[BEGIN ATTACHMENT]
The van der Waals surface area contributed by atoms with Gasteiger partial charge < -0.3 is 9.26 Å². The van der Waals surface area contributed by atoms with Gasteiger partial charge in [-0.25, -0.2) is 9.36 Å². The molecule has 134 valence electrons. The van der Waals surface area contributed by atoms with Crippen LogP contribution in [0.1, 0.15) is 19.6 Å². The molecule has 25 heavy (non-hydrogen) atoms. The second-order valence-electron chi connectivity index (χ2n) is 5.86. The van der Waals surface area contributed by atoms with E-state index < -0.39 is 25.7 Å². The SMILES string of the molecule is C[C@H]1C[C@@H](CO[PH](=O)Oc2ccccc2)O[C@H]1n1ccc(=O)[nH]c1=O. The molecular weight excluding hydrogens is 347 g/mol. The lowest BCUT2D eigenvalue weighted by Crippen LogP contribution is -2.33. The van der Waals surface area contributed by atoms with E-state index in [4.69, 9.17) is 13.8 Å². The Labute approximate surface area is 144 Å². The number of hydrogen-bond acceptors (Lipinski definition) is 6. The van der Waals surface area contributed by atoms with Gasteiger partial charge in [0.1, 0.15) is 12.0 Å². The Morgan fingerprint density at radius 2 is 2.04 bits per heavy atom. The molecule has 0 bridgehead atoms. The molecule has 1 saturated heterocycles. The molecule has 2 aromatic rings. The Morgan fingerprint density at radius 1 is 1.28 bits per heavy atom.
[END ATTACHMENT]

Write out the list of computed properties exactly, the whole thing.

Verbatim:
The van der Waals surface area contributed by atoms with Gasteiger partial charge < -0.3 is 9.26 Å². The van der Waals surface area contributed by atoms with Gasteiger partial charge in [-0.25, -0.2) is 9.36 Å². The molecule has 134 valence electrons. The van der Waals surface area contributed by atoms with Crippen LogP contribution in [0.1, 0.15) is 19.6 Å². The molecule has 25 heavy (non-hydrogen) atoms. The second-order valence-electron chi connectivity index (χ2n) is 5.86. The van der Waals surface area contributed by atoms with E-state index < -0.39 is 25.7 Å². The SMILES string of the molecule is C[C@H]1C[C@@H](CO[PH](=O)Oc2ccccc2)O[C@H]1n1ccc(=O)[nH]c1=O. The molecular weight excluding hydrogens is 347 g/mol. The lowest BCUT2D eigenvalue weighted by Crippen LogP contribution is -2.33. The van der Waals surface area contributed by atoms with E-state index in [4.69, 9.17) is 13.8 Å². The Labute approximate surface area is 144 Å². The number of hydrogen-bond acceptors (Lipinski definition) is 6. The van der Waals surface area contributed by atoms with Gasteiger partial charge in [0.1, 0.15) is 12.0 Å². The Morgan fingerprint density at radius 2 is 2.04 bits per heavy atom. The molecule has 0 bridgehead atoms. The molecule has 1 saturated heterocycles. The molecule has 2 aromatic rings. The Morgan fingerprint density at radius 1 is 1.28 bits per heavy atom.